St. Mary's Church, Climping
Places Of Worship
Title: St. Mary's Church, Climping
Description: Built on the site of a church dating from the time of Edward the Confessor, the current building dates from around 1170. Home to a 14th century pulpit, the proportions of this 13th century church are described as "perfect" by many architectural books.
Address: Church Lane, , Climping, Wet Sussex
Post Code: BN18 0EE
The Domesday Book mentions that there was a church at Climping in the reign of Edward the Confessor. Probably made of wood and thatch, nothing remains of this early structure.
The current tower, which dates from around 1170, is of the late Norman style merging into Gothic, with its round-headed door and pointed windows. Soon after the Magna Carta, some fifty years later, the main building was added. Since then, no structural alterations or additions have been made.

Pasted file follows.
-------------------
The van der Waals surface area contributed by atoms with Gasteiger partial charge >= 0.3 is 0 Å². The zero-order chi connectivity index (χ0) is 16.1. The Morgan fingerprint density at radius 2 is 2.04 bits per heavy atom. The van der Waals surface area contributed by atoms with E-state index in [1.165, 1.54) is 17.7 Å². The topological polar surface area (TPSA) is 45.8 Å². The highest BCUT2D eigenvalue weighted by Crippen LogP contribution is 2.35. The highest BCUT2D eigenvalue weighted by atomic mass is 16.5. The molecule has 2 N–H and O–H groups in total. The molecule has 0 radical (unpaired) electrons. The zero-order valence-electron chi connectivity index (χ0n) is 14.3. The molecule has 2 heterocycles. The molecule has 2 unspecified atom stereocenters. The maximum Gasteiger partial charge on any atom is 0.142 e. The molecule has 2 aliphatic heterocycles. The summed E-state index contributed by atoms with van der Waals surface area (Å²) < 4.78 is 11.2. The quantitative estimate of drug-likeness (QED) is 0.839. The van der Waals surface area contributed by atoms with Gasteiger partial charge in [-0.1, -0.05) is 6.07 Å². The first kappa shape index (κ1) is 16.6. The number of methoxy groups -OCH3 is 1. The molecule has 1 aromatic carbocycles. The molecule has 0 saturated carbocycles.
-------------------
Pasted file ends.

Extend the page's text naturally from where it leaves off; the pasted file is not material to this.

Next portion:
Many textbooks describe the church's architectural proportions as 'perfect' - there are few other examples of early 13th century churches of this quality in the country.
Built for John de Climping who in 1253 went on to become the Bishop of Chichester, the church is constructed of Caen stone and features 'mass dials' on the south face of the tower. These are simple sundials that indicate the time of the next mass and are operated by inserting a stick into the central hole.
Once housing the huge 13th century crusaders chest (now in Chichester Cathedral) the 14th century stone pulpit and vivid scenes depicting the life of Christ painted on the oak panelling are well worth seeing.